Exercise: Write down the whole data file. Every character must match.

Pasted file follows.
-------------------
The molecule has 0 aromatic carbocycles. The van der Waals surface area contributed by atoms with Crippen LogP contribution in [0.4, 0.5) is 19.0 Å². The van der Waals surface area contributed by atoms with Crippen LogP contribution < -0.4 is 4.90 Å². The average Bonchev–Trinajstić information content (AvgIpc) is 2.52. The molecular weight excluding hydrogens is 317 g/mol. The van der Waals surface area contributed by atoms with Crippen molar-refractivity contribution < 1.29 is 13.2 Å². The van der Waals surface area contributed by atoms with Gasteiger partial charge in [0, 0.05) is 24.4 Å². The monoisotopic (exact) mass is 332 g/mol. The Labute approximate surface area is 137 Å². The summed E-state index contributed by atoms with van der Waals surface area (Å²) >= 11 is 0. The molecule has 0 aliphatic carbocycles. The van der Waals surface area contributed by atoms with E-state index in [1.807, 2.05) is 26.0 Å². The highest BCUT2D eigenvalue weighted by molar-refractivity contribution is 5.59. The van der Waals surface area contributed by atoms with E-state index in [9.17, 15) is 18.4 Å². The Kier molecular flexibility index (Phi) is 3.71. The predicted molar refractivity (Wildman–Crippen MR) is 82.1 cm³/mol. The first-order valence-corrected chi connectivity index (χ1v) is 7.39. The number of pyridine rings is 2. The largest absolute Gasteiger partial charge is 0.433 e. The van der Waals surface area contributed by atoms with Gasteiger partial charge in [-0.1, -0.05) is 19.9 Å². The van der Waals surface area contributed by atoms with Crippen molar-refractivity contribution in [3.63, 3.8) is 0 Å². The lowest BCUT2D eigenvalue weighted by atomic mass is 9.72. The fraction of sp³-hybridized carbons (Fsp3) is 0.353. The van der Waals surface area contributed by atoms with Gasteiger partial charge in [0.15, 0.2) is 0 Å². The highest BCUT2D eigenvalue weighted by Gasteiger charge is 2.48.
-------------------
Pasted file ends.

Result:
The molecule has 0 aromatic carbocycles. The van der Waals surface area contributed by atoms with Crippen LogP contribution in [0.4, 0.5) is 19.0 Å². The van der Waals surface area contributed by atoms with Crippen LogP contribution < -0.4 is 4.90 Å². The average Bonchev–Trinajstić information content (AvgIpc) is 2.52. The molecular weight excluding hydrogens is 317 g/mol. The van der Waals surface area contributed by atoms with Crippen molar-refractivity contribution < 1.29 is 13.2 Å². The van der Waals surface area contributed by atoms with Gasteiger partial charge in [0, 0.05) is 24.4 Å². The monoisotopic (exact) mass is 332 g/mol. The Labute approximate surface area is 137 Å². The summed E-state index contributed by atoms with van der Waals surface area (Å²) >= 11 is 0. The molecule has 0 aliphatic carbocycles. The van der Waals surface area contributed by atoms with E-state index in [1.807, 2.05) is 26.0 Å². The highest BCUT2D eigenvalue weighted by molar-refractivity contribution is 5.59. The van der Waals surface area contributed by atoms with E-state index in [9.17, 15) is 18.4 Å². The Kier molecular flexibility index (Phi) is 3.71. The predicted molar refractivity (Wildman–Crippen MR) is 82.1 cm³/mol. The first-order valence-corrected chi connectivity index (χ1v) is 7.39. The number of pyridine rings is 2. The largest absolute Gasteiger partial charge is 0.433 e. The van der Waals surface area contributed by atoms with Gasteiger partial charge in [-0.1, -0.05) is 19.9 Å². The van der Waals surface area contributed by atoms with Crippen molar-refractivity contribution in [3.63, 3.8) is 0 Å². The lowest BCUT2D eigenvalue weighted by atomic mass is 9.72. The fraction of sp³-hybridized carbons (Fsp3) is 0.353. The van der Waals surface area contributed by atoms with Gasteiger partial charge in [0.15, 0.2) is 0 Å². The highest BCUT2D eigenvalue weighted by Gasteiger charge is 2.48.